Advance reservations and information sharing in queues with strategic customers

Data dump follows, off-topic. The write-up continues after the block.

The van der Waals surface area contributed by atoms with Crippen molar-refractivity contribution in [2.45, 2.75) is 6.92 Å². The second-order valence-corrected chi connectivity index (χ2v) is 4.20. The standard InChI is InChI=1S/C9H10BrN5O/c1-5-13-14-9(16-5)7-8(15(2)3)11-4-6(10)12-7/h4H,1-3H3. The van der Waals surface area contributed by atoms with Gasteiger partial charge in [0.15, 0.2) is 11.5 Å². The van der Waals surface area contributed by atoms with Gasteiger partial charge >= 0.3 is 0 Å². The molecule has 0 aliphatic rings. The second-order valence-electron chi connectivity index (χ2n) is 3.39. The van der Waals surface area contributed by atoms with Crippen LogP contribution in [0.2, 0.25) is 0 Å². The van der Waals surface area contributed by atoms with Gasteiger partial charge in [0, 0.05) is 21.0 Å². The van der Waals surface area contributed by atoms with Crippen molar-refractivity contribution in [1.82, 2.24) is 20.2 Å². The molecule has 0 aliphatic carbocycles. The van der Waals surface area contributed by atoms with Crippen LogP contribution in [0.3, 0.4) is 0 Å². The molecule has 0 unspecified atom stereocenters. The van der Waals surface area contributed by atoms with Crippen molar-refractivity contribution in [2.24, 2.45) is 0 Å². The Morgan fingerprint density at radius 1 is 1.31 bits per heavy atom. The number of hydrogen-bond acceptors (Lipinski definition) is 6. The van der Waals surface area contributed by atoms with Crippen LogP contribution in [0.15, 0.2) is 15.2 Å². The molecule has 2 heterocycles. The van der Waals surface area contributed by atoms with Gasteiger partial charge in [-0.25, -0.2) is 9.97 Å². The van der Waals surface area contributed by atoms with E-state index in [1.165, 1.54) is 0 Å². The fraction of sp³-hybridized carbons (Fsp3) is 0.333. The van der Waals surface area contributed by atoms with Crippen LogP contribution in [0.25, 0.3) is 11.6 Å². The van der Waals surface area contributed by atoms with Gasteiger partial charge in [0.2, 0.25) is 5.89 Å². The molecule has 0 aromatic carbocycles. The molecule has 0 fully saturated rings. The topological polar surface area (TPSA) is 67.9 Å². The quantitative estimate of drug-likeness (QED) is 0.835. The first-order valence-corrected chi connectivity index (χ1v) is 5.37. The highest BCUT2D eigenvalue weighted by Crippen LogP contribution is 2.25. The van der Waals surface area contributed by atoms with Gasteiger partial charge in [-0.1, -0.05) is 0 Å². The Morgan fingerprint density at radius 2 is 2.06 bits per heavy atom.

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In many branches of the economy, including transportation, lodging, and more recently cloud computing, users can reserve resources in advance. Although advance reservations are gaining popularity, little is known about the strategic behavior of customers facing the decision whether to reserve a resource in advance or not. Making an advance reservation can reduce the waiting time or the probability of not getting service, but it is usually associated with an additional cost. To evaluate this trade-off, we develop a game-theoretic framework, called advance reservation games, that helps in reasoning about the strategic behavior of customers in systems that allow advance reservations. Using this framework, we analyze several advance reservation models, in the context of slotted loss queues and waiting queues. The analysis of the economic equilibria, from the provider perspective, yields several key insights, including: (i) If customers have no a-priori information about the availability of servers, then only customers granted service should be charged a reservation fee; (ii) Informing customers about the exact number of available servers is less profitable than only informing them that servers are available; (iii) In many cases, the reservation fee that leads to the equilibrium with maximum possible profit leads to other equilibria, including one resulting with no profit; (iv) If the game repeats many times and customers update their strategy after observing actions of other customers at previous stage, then the system converges to an equilibrium where no one makes an advance reservation, if such an equilibrium exists. Else, the system cycles and yields positive profit to the provider Finally, we study the impact of information sharing in M/M/1 queues with strategic customers. We analyze the intuitive policy of sharing the queue length with customers when it is small and hiding it when it is large. We prove that, from the provider perspective, such a policy is never optimal. That is, either always sharing the queue length or always hiding it maximizes the average number of customers joining the queue.